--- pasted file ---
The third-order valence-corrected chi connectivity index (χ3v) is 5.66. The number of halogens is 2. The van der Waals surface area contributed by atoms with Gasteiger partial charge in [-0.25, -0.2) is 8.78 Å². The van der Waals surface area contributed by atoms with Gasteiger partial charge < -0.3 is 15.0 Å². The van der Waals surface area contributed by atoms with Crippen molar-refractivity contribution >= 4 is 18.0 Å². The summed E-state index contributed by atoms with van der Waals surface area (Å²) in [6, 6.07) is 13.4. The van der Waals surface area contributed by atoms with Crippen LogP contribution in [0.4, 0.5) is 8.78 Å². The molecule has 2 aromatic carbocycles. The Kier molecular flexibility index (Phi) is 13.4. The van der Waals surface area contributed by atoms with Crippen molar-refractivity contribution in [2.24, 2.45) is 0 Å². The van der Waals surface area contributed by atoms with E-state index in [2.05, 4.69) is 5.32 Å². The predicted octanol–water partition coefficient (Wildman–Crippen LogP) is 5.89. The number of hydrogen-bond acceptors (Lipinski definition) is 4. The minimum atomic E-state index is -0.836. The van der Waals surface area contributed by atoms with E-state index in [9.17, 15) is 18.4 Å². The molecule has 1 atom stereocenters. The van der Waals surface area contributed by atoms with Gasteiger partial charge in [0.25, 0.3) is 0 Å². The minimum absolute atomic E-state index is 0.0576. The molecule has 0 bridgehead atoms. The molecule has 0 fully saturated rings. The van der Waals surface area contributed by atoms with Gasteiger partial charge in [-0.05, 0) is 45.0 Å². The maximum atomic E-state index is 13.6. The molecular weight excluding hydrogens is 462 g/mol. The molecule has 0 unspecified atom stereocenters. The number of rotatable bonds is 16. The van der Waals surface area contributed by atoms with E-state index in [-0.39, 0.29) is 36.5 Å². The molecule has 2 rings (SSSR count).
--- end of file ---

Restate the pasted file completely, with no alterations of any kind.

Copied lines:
The third-order valence-corrected chi connectivity index (χ3v) is 5.66. The number of halogens is 2. The van der Waals surface area contributed by atoms with Gasteiger partial charge in [-0.25, -0.2) is 8.78 Å². The van der Waals surface area contributed by atoms with Gasteiger partial charge < -0.3 is 15.0 Å². The van der Waals surface area contributed by atoms with Crippen molar-refractivity contribution >= 4 is 18.0 Å². The summed E-state index contributed by atoms with van der Waals surface area (Å²) in [6, 6.07) is 13.4. The van der Waals surface area contributed by atoms with Crippen LogP contribution in [0.4, 0.5) is 8.78 Å². The molecule has 2 aromatic carbocycles. The Kier molecular flexibility index (Phi) is 13.4. The van der Waals surface area contributed by atoms with Crippen molar-refractivity contribution in [2.24, 2.45) is 0 Å². The van der Waals surface area contributed by atoms with E-state index in [2.05, 4.69) is 5.32 Å². The predicted octanol–water partition coefficient (Wildman–Crippen LogP) is 5.89. The number of hydrogen-bond acceptors (Lipinski definition) is 4. The minimum atomic E-state index is -0.836. The van der Waals surface area contributed by atoms with E-state index in [9.17, 15) is 18.4 Å². The molecule has 1 atom stereocenters. The van der Waals surface area contributed by atoms with Gasteiger partial charge in [0.25, 0.3) is 0 Å². The minimum absolute atomic E-state index is 0.0576. The molecule has 0 bridgehead atoms. The molecule has 0 fully saturated rings. The van der Waals surface area contributed by atoms with Gasteiger partial charge in [-0.05, 0) is 45.0 Å². The maximum atomic E-state index is 13.6. The molecular weight excluding hydrogens is 462 g/mol. The molecule has 0 unspecified atom stereocenters. The number of rotatable bonds is 16. The van der Waals surface area contributed by atoms with E-state index in [-0.39, 0.29) is 36.5 Å². The molecule has 2 rings (SSSR count).